“No software can do the work by magic wand! You need time and staff and resources and clients co-operating to do the actual work writing the books before they hand them over to your bridging software,” added Neanderthal.

“The MTD returns are going to be pretty similar to doing the normal tax returns using Excel, so it could be five, 10 or 15 extra returns [a year], so saying four times the time is a conservative estimate. And with all of them with the same deadlines, it’s simply going to be impossible for us to do it,” commented Kenny achampong.

“It is not just a case of keeping things moving every month/quarter - it is scaling that process up by however many clients need to submit MTD for ITSA returns, juggling it with other work in the practice all of which is already deadline driven, bringing clients on board with the quarterly reporting that have never had to deal with their accounts more than once a year previously and dealing with their questions and issues as they grapple with the software,” chimed in Jimess.

Make the most of ITSA

However, some members disagreed with jon_griffey, claiming that with the MTD train rolling on at full speed, there may be no other option than to get onboard. 

“Well, good luck with that,” said Lionofludesch. “Your professional bodies don’t support you. The only response we can make is, ‘We told you so’ after the entire system goes teats up.”

Creamdelacream chipped in: “To me this whole thing is a storm in a teacup, it’s really not a big deal and there could be many benefits to requiring businesses to complete their bookkeeping more regularly. If it’s going to be mandatory, why don’t we focus on the positives the benefits can bring rather than just being outraged and complaining?”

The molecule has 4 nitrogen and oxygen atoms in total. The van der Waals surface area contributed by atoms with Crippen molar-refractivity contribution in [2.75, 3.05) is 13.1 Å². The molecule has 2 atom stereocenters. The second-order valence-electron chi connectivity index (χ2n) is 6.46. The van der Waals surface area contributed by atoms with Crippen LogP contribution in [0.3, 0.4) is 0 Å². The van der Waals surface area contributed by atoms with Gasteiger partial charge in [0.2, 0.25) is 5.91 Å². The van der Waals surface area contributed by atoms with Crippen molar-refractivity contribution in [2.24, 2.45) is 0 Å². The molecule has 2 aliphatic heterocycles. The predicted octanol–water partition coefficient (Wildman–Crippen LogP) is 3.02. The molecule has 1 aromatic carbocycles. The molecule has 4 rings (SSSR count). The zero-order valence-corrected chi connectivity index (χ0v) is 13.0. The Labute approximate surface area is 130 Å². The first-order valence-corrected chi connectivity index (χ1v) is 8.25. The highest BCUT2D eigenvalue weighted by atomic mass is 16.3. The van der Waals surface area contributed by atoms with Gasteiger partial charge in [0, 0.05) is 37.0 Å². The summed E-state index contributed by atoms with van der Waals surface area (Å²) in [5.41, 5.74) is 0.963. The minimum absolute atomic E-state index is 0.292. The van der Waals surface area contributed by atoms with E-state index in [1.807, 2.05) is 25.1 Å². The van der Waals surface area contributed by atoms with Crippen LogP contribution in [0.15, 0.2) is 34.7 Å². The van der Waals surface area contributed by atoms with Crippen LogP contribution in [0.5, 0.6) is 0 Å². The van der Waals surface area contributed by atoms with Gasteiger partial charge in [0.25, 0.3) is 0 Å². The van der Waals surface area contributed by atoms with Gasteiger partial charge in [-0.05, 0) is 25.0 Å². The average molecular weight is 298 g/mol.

Peter Saxton struck a similar note: “It seems like several people who don’t like MTD for ITSA are coming up with straw man arguments. They claim that accountants who think that problems can be overcome are saying things like, ‘Bank feeds will solve everything’, or ‘It’s only five submissions that are needed.’ We would be better off discussing real problems and real solutions.”

Behind the HMRC-enes

Some were sceptical about the reasons behind the MTD onslaught, with one member hatching an HMRC conspiracy theory.

“The more I think about this the more I think that what HMRC are actually looking for is everybody's income (hence why they don't seem to care about expenses). They’re thinking this will expose the black economy. But I don't see how it’s going to make any difference at all. They could have got legislation to have the banks report all credits to everybody’s bank account but they’ve presumably realised that this is going to be utter rubbish because people move money between current accounts and savings accounts. But I don't see how asking the taxpayer to do it is going to make things better,” said NotAnAccountant2.